Abstract 2013: New Onset Atrial Fibrillation is an Independent Predictor of In-Hospital and Short Term Mortality in Patients Admitted with Heart Failure. Results of the Euro Heart Failure Survey
Background: The prognostic significance of atrial fibrillation (AF) in patients admitted due to heart failure (HF) remains poorly understood. Objective: To evaluate in what way AF, and its different presentations, affect in-hospital mortality in patients admitted with HF.
Methods: The Euro Heart Failure Survey was conducted to ascertain how hospitalized HF patients are managed in Europe. The survey enrolled 10701 patients over a 6-week period in 115 hospitals from 24 countries belonging to the ESC. For this analysis patients were divided in 3 groups according to the type of AF; persistent-AF (patients with known history of AF), new onset-AF (no history of AF with AF diagnosed during hospitalization) and no-AF (no history of AF and no AF during hospitalization). Clinical variables, duration of hospitalization, in-hospital and short term (12 week) survival status were assessed and compared among groups.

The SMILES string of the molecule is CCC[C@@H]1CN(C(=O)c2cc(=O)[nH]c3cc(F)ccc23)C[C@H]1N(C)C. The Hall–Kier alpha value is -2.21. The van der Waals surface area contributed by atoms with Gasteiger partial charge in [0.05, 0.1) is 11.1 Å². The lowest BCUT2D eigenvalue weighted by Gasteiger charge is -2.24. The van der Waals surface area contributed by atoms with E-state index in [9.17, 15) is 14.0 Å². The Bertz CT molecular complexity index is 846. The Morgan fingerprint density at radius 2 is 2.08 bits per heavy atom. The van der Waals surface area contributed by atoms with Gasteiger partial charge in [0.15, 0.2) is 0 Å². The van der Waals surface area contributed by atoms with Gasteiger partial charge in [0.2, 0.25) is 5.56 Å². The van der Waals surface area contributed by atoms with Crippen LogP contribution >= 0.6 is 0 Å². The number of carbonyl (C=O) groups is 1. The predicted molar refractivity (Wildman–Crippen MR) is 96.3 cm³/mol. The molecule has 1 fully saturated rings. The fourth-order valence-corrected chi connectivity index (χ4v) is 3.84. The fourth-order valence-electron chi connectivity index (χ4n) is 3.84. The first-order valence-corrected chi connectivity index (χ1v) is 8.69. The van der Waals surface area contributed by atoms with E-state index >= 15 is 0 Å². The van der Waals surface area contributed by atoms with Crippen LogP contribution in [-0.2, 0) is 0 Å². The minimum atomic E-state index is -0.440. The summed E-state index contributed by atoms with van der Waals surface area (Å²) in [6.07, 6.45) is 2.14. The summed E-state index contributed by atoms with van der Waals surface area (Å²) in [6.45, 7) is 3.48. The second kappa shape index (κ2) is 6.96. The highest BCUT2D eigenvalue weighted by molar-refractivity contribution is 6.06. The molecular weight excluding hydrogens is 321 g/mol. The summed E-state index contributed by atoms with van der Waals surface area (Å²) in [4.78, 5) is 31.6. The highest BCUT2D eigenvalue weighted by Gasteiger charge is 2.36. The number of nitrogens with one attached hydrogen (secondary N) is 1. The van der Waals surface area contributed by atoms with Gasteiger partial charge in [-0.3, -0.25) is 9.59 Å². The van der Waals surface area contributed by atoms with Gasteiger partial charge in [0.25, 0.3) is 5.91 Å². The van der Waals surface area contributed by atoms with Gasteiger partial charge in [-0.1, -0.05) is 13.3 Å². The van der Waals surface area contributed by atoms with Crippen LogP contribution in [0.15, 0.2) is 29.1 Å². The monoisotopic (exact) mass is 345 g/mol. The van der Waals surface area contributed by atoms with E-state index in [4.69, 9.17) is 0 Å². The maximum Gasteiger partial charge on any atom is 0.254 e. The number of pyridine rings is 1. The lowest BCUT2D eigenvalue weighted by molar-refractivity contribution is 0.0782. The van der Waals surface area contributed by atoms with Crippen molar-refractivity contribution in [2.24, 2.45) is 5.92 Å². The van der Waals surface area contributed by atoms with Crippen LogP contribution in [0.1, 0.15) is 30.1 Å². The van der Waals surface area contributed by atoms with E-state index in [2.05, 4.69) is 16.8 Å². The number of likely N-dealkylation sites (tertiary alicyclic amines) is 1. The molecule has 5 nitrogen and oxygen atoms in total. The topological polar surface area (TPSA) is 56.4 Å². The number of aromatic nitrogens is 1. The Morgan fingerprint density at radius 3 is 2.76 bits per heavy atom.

Results: Table 1⇓ summarises the clinical characteristics and in-hospital evolution of the different groups. In the univariate analysis the type of AF (but not the presence of AF), fast AF (>120 beats/min ), age, female gender, ejection fraction (EF), moderate or severe left atrial (LA) dilatation, use of antiarrhythmic drugs (AAD) and inotropic treatment were predictors of mortality. When including these variables in a multivariate model, new onset-AF (not fast AF) remained an independent predictor of in-hospital and (OR 1.5 [CI, 1.1–2.0]) 12 week mortality (OR 1.5 [CI, 1.2–1.7])
Conclusion: In patients admitted with HF new onset AF is an independent predictor of in-hospital and short term mortality.